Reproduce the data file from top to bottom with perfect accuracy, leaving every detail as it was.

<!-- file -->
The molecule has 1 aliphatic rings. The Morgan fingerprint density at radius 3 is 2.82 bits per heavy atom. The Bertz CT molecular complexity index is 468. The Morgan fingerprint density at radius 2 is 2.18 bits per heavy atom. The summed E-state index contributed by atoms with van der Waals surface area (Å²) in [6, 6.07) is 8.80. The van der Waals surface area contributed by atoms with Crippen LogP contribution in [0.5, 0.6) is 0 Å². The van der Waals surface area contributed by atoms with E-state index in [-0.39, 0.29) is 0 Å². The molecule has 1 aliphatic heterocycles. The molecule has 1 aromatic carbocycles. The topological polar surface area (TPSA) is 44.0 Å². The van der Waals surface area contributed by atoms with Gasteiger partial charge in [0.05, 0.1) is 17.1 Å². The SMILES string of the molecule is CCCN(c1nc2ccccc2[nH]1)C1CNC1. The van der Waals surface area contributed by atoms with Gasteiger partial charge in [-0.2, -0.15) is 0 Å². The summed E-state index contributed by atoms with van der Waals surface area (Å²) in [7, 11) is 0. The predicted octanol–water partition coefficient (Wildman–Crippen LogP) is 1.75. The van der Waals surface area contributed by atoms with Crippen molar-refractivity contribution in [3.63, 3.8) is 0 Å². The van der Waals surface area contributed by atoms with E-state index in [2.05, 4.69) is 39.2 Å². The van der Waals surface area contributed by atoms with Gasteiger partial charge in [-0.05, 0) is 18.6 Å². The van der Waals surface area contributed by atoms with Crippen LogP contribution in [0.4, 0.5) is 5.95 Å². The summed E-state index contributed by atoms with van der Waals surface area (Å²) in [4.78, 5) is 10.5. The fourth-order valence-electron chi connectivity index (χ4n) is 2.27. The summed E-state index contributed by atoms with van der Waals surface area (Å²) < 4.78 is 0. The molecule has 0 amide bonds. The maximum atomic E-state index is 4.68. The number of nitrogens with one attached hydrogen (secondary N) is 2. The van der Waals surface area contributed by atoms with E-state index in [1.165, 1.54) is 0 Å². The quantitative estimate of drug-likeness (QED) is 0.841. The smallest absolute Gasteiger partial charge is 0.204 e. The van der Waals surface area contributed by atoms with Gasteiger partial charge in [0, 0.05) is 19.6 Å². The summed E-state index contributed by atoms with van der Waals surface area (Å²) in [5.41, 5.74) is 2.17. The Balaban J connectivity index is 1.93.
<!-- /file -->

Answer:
The molecule has 1 aliphatic rings. The Morgan fingerprint density at radius 3 is 2.82 bits per heavy atom. The Bertz CT molecular complexity index is 468. The Morgan fingerprint density at radius 2 is 2.18 bits per heavy atom. The summed E-state index contributed by atoms with van der Waals surface area (Å²) in [6, 6.07) is 8.80. The van der Waals surface area contributed by atoms with Crippen LogP contribution in [0.5, 0.6) is 0 Å². The van der Waals surface area contributed by atoms with E-state index in [-0.39, 0.29) is 0 Å². The molecule has 1 aliphatic heterocycles. The molecule has 1 aromatic carbocycles. The topological polar surface area (TPSA) is 44.0 Å². The van der Waals surface area contributed by atoms with Gasteiger partial charge in [0.05, 0.1) is 17.1 Å². The SMILES string of the molecule is CCCN(c1nc2ccccc2[nH]1)C1CNC1. The van der Waals surface area contributed by atoms with Gasteiger partial charge in [-0.2, -0.15) is 0 Å². The summed E-state index contributed by atoms with van der Waals surface area (Å²) in [7, 11) is 0. The predicted octanol–water partition coefficient (Wildman–Crippen LogP) is 1.75. The van der Waals surface area contributed by atoms with Crippen molar-refractivity contribution in [3.63, 3.8) is 0 Å². The van der Waals surface area contributed by atoms with E-state index in [2.05, 4.69) is 39.2 Å². The van der Waals surface area contributed by atoms with Gasteiger partial charge in [-0.05, 0) is 18.6 Å². The van der Waals surface area contributed by atoms with Crippen LogP contribution in [0.4, 0.5) is 5.95 Å². The summed E-state index contributed by atoms with van der Waals surface area (Å²) in [4.78, 5) is 10.5. The fourth-order valence-electron chi connectivity index (χ4n) is 2.27. The summed E-state index contributed by atoms with van der Waals surface area (Å²) < 4.78 is 0. The molecule has 0 amide bonds. The maximum atomic E-state index is 4.68. The number of nitrogens with one attached hydrogen (secondary N) is 2. The van der Waals surface area contributed by atoms with E-state index in [1.165, 1.54) is 0 Å². The quantitative estimate of drug-likeness (QED) is 0.841. The smallest absolute Gasteiger partial charge is 0.204 e. The van der Waals surface area contributed by atoms with Gasteiger partial charge in [0, 0.05) is 19.6 Å². The summed E-state index contributed by atoms with van der Waals surface area (Å²) in [5.41, 5.74) is 2.17. The Balaban J connectivity index is 1.93.